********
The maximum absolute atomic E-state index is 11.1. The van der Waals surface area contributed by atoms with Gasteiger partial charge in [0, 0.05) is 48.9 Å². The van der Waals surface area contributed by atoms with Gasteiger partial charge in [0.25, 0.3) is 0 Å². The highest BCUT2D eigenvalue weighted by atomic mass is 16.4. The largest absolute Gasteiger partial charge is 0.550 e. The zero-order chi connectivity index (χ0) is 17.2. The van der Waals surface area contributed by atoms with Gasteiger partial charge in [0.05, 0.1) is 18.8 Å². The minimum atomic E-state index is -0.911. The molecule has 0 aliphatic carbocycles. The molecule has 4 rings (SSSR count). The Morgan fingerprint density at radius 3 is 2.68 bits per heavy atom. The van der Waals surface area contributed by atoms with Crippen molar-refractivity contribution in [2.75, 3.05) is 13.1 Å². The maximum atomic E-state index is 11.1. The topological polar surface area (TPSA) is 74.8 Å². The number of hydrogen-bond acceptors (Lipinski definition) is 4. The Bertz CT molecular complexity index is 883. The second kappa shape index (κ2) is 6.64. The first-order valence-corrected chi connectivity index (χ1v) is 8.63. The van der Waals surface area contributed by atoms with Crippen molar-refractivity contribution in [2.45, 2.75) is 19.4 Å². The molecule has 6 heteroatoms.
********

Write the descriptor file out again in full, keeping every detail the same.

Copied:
The maximum absolute atomic E-state index is 11.1. The van der Waals surface area contributed by atoms with Gasteiger partial charge in [0, 0.05) is 48.9 Å². The van der Waals surface area contributed by atoms with Gasteiger partial charge in [0.25, 0.3) is 0 Å². The highest BCUT2D eigenvalue weighted by atomic mass is 16.4. The largest absolute Gasteiger partial charge is 0.550 e. The zero-order chi connectivity index (χ0) is 17.2. The van der Waals surface area contributed by atoms with Gasteiger partial charge in [0.05, 0.1) is 18.8 Å². The minimum atomic E-state index is -0.911. The molecule has 0 aliphatic carbocycles. The molecule has 4 rings (SSSR count). The Morgan fingerprint density at radius 3 is 2.68 bits per heavy atom. The van der Waals surface area contributed by atoms with Crippen molar-refractivity contribution in [2.75, 3.05) is 13.1 Å². The maximum atomic E-state index is 11.1. The topological polar surface area (TPSA) is 74.8 Å². The number of hydrogen-bond acceptors (Lipinski definition) is 4. The Bertz CT molecular complexity index is 883. The second kappa shape index (κ2) is 6.64. The first-order valence-corrected chi connectivity index (χ1v) is 8.63. The van der Waals surface area contributed by atoms with Crippen molar-refractivity contribution in [2.45, 2.75) is 19.4 Å². The molecule has 6 heteroatoms.